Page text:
discreet / discrete
    Discreet is an adjective that means prudent, circumspect, or modest: “Her discreet handling of the touchy situation put him at ease.” Discrete is an adjective that means separate or individually distinct: “Each company in the conglomerate operates as a discrete entity.”

disinterested / uninterested
    Disinterested is an adjective that means unbiased or impartial: “We appealed to the disinterested mediator to facilitate the negotiations.” Uninterested is an adjective that means not interested or indifferent: “They seemed uninterested in our offer.”

elicit / illicit
    Elicit is a verb that means to draw out. Illicit is an adjective meaning unlawful. “No matter how hard I tried to elicit a few scandalous stories from her, she kept all knowledge of illicit goings-on discreetly to herself. ”

emigrant / immigrant
    Emigrant is a noun that means one who leaves one's native country to settle in another: “The emigrants spent four weeks aboard ship before landing in Los Angeles.” Immigrant is a noun that means one who enters and settles in a new country: “Most of the immigrants easily found jobs.” One emigrates from a place; one immigrates to another.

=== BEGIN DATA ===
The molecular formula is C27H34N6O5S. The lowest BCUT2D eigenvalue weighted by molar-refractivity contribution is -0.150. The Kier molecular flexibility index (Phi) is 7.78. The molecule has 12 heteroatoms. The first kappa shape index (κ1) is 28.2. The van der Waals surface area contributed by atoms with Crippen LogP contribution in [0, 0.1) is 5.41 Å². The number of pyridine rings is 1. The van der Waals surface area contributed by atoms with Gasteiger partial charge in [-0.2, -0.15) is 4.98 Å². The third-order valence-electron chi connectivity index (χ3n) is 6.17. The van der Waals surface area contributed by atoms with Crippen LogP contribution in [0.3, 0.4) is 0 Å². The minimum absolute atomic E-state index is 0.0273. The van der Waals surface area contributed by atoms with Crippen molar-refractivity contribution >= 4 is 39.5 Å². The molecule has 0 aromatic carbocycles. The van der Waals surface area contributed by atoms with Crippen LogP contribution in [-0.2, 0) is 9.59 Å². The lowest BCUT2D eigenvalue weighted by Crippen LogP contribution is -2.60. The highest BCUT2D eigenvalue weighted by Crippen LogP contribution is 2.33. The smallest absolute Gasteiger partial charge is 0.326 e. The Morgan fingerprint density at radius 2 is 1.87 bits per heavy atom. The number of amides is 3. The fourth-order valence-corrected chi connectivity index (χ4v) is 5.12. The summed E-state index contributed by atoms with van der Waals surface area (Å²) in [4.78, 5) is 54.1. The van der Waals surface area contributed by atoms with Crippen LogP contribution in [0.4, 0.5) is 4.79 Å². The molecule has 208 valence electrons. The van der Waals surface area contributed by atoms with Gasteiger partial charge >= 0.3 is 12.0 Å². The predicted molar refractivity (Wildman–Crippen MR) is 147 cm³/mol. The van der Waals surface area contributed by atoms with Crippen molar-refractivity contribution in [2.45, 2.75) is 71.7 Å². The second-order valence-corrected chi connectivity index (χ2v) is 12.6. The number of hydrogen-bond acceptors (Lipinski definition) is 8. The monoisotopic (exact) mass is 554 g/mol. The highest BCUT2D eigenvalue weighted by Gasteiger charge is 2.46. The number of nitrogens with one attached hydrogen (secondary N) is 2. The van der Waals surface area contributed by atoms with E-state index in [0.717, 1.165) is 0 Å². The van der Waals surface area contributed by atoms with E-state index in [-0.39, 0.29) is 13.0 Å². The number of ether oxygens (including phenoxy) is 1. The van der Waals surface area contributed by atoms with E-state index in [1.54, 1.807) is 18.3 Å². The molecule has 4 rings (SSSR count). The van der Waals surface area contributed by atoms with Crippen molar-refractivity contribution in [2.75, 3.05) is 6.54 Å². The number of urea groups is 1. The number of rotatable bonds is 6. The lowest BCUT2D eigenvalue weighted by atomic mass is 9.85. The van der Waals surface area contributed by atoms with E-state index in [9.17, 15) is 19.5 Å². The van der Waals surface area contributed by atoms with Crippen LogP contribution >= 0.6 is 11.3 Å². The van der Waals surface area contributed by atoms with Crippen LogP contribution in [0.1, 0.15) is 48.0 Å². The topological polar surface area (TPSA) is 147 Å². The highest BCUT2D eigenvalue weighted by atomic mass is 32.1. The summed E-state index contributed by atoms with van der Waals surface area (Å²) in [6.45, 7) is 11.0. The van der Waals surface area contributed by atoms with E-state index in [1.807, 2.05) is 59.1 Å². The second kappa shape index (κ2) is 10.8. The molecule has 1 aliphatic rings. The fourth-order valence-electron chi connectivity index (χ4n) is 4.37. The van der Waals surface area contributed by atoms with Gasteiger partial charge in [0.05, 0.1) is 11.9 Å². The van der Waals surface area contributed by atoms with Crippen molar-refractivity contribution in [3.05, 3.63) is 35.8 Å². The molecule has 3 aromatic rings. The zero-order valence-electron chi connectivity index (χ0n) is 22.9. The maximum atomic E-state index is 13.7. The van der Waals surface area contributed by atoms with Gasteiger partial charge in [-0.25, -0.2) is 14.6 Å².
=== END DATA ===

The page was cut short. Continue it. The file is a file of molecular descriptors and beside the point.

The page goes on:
figuratively / literally
    Figuratively is an adverb that means metaphorically or symbolically: “Happening upon the shadowy figure, they figuratively jumped out of their shoes.” Literally is an adverb that means actually: “I'm not exaggerating when I say I literally fell off my chair.” It also means according to the exact meaning of the words: “I translated the Latin passage literally.”

flammable / inflammable
    These two words are actually synonyms, both meaning easily set on fire. The highly flammable (inflammable) fuel was stored safely in a specially built tank. Use nonflammable to mean not flammable.